Michelle Huie // VIM & VGR

For those of us women entrepreneurs still in the fledgling stages of our careers, Michelle Huie is the type of gal who makes us say,

“I want to be like her.” 

She’s cool as a cucumber and smart as a whip. And, by the way, she’s generous. By the time we’d drained our drinks at Clyde Coffee in our town of Missoula, Montana, I’d virtually been given a short seminar on how to be a seasoned female CEO.

Michelle had a lengthy career in the healthcare field before she started her hit compression legwear company, VIM & VGR. At VIM & VGR, she and her rockstar team focus on providing style and function for people who work hard just like she does.

Here’s Michelle to tell you more about how she moves the world:


BB: Michelle, you created a fashion compression sock company called VIM & VIGR, which is, by the way, incredibly cool. How did you land upon that particular product?

MH: I moved to Missoula in 2011 and started in a pharmaceutical sales position. My geography was Montana and Idaho and after a few years into the position, I was complaining about my sedentary lifestyle and tired legs to a friend who happens to be a physical therapist. He recommended compression socks, but when I looked at available options, all I could find were medical or athletic products.

I ended up buying a pair and was underwhelmed by the comfort, quality, and style. Plus, they were very expensive. This really motivated me to start VIM & VIGR. I thought, if I had a need for a pair of cute, high-quality compression socks, I’m sure many other people could benefit from the product as well. I officially launched VIM & VIGR in late 2013.

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BB: I only recently learned how useful compression socks are (and how cool they can look). Who benefits most from VIM & VIGR’s products?

MH: People who sit or stand for long periods of time, so virtually everyone! We have such a large range of customers from people in the healthcare field who stand for long periods, like nurses and doctors, to millennials who want to be more proactive with their health, to frequent flyers.

BB: Anyone who owns a business knows it’s hard to separate your work from the rest of your life. Your partner teaches and studies American history at the University of Montana. Do you find that your jobs work their way into your home life? And if so, how do you navigate that?

MH: I don’t believe in work-life balance; I believe in work-life integration.  When you spend eight to 10 hours a day on something, I think it’s difficult to achieve true balance. I think it’s impossible to really separate the two.

This is why I’m always encouraging people in the early phases of their career to really work on something they love and are passionate about.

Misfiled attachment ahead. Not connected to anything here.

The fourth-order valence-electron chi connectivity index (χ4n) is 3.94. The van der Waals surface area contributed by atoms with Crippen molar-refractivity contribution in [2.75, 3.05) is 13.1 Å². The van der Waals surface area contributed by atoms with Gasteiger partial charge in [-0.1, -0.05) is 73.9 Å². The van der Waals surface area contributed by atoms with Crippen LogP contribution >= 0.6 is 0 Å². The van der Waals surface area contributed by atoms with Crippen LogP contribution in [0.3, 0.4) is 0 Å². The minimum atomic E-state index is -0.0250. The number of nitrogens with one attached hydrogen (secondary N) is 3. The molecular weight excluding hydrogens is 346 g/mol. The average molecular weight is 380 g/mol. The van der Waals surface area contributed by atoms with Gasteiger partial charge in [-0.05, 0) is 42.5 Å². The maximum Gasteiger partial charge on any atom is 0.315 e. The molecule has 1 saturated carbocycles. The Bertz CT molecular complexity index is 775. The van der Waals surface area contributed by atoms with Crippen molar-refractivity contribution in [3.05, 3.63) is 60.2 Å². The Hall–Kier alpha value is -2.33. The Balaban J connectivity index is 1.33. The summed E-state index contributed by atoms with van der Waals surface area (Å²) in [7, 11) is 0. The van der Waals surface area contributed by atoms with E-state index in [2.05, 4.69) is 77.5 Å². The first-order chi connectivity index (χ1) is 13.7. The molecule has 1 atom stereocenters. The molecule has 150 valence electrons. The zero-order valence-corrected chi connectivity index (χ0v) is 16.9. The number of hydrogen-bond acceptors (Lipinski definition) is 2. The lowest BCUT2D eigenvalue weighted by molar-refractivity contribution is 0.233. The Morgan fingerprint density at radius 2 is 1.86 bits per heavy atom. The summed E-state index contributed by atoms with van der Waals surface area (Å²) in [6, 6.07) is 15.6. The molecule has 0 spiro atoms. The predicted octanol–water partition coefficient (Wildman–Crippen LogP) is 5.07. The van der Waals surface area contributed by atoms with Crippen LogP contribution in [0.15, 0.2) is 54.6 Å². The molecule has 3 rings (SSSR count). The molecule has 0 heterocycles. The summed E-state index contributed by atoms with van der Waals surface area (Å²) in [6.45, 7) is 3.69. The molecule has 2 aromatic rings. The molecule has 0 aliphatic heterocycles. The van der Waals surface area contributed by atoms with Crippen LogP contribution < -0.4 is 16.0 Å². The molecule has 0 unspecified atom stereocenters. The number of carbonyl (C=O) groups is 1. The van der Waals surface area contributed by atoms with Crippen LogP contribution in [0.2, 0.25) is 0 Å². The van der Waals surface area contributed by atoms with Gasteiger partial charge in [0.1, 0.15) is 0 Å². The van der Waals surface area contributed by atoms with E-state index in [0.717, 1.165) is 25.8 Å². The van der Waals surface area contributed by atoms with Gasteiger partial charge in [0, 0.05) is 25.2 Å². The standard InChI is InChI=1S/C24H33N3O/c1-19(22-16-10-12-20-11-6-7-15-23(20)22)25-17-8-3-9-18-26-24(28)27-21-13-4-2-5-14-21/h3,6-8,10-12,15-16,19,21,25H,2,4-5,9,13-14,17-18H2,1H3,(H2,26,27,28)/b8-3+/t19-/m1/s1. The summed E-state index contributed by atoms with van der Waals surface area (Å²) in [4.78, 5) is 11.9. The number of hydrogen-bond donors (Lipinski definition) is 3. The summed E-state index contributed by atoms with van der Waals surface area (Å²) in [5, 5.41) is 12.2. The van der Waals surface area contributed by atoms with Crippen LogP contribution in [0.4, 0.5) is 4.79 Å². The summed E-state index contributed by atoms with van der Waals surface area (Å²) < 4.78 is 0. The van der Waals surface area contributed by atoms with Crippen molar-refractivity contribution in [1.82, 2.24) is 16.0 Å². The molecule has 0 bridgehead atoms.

BB: You’re the head of a successful company, but I first met you at a workshop for entrepreneurs. Why is it important to you to keep investing in professional development?

MH: I’m constantly working on professional and personal development. I read books, listen to podcasts, and work with a professional coach. I really believe in having a growth mindset and constantly working towards improvement. Practice makes progress and it’s a never-ending journey.

BB: You and I talked about making tough decisions as a boss. What advice can you give other decision-makers about that task?

MH: As a company grows there’s a shift that happens when you not only think about all the employees but you have to think about the business as a whole. This forces you to have to make difficult decisions that may affect individuals within the company. And these types of decisions are what I lose the most sleep over.  I have to remind myself that I’m the main person who has to think about what the company needs to do. If I stop doing this many more people will be affected by my lack of action than my actions.

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BB: You’re super proud of the team you built at VIM & VIGR. What do you look for when you hire someone?

MH: I look for a few characteristics. The first thing I look for is the coachability of the person. Is this person willing to grow and improve? This could be difficult to tease out in an interview because people like to think that they’re highly coachable and adaptable. I like to frame the question like this:

“Tell me about a time when you received some constructive feedback. How did it make you feel and what did you do with the feedback?”

I love to incorporate follow-up questions to force the interviewee to add more depth to his or her answers.

The next thing I look for is resilience. VIM & VIGR is still a growing startup and there are a lot of ups and downs. Change can be exhausting and debilitating to some and it can be exciting for others. I try to look for people who are nimble and adaptable.

One of the most important thing that I look for is whether they will enjoy the work and make an impact on our business regardless of their level or position within our company. People want to have relevance and make an impact in their professional lives and I try to find out if VIM & VIGR and the position will help them achieve that.

BB: What motivates you?

MH: When I hear how much our product has made an impact on a customer’s life. We receive reviews and testimonials every day from customers and I feel so lucky that I’m able to provide a product that provides everyday wellness to so many people out there.


Get your own VIM & VGR compression socks here.


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Author Micah Larsen is a persuasion scientist and consultant. Her job is to teach people how to use subtle persuasion in their emails, conversations, and campaigns to get others to say “yes.”

Watch one of her short persuasion how-to videos of $9.97 value for free here using code:

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